More corona restrictions on the way for Denmark, but nothing drastic

Government’s Epidemic Committee meeting at 17:00 today to approve measures mostly relating to corona passes and facemasks

More restrictions pretty much a certainty (photo: Pixabay)
November 25th, 2021 9:36 am| by Ben Hamilton
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For the time being, they are only recommendations: the return of facemasks, more requirements to show corona passes, particularly if you work in the public sector, shorter lifespans for passes etc

The Health Ministry addressed the nation at 16:00 yesterday to say the Epidemic Commission (experts) has recommended further measures to contain escalating corona cases, but  nothing has been decided yet.

However, it looks likely all of them will be passed and implemented before the end of November, once the Epidemic Committee (politicians) gives them its approval. 

Its 21 members – a reflection of the make-up of Parliament, so minor parties don’t have representation – meet at 17:00 today.  

Protecting healthcare, eldercare and social care circles
The recommendations are more or less predictable: just think back a month and a half before all the restrictions were lifted.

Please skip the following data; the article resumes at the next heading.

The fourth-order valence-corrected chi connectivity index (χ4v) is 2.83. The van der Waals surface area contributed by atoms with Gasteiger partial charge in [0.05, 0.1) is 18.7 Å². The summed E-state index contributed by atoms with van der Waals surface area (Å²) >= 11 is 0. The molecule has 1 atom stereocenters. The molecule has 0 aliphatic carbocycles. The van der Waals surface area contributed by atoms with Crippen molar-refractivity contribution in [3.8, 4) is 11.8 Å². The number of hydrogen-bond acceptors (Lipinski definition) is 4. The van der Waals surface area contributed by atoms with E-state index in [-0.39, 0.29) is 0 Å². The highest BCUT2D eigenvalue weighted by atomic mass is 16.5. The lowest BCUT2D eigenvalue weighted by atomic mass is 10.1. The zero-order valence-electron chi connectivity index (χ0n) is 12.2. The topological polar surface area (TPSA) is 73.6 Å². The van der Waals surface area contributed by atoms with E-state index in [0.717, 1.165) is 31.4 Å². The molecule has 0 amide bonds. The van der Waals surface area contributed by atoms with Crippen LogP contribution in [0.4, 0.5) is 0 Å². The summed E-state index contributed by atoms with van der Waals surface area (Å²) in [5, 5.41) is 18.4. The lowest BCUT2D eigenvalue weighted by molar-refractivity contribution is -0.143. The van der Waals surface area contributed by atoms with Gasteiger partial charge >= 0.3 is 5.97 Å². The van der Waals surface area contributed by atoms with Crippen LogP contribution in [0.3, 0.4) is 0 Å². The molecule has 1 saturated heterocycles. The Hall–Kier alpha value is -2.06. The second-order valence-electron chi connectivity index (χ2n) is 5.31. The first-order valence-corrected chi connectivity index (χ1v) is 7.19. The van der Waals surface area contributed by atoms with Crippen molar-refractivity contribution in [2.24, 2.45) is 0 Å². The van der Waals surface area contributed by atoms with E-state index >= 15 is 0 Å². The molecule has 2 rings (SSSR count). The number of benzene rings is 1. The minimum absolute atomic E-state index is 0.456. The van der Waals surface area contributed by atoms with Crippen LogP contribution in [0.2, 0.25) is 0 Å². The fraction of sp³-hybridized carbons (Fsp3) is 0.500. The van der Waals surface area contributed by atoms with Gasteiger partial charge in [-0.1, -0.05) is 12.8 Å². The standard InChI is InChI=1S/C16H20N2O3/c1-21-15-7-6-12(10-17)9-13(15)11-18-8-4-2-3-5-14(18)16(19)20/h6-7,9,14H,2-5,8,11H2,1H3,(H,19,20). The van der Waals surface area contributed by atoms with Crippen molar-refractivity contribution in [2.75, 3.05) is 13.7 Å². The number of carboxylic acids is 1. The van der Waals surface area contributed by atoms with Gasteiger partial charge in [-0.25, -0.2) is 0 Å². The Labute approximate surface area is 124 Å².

Facemasks on all public transport will be required, including in taxis, as well as in shopping centres, shops, arcades and takeaway establishments. They will also be needed in healthcare, eldercare and social care circles.

Corona passes will be needed to access all education circles, as well as language schools. They will be needed to visit face-to-face services such as hairdressers. And they will also be needed by government and municipal employees, as well as by visitors to eldercare and social care circles.

The indoor capacity for when a corona pass is necessary is now 100, and outdoors it is 1,000 – previously the limits were 200 and 2,000. And the temporary passes will only last for 48 hours (antigen) and 72 hours (PCR).

Opposed by a minority of parties
Konservative, Radikale and SF have already indicated to DR they will back all the changes, with only Dansk Folkeparti and Liberal Alliance slightly reluctant. But together they only account for three of the 21 members. 

DF spokesperson Liselott Blixt suggested instead to make more funding available for hospitals and to encourage home testing. 

With 435 people in hospital, and 49 in intensive care, the healthcare sector is clearly struggling, not least from outbreaks within its walls.

Between November 8 and 18, there was an outbreak at Odense University Hospital in which 50 people were infected – one of 19 such incidents across the country in the space of a week, according to Berlingske.

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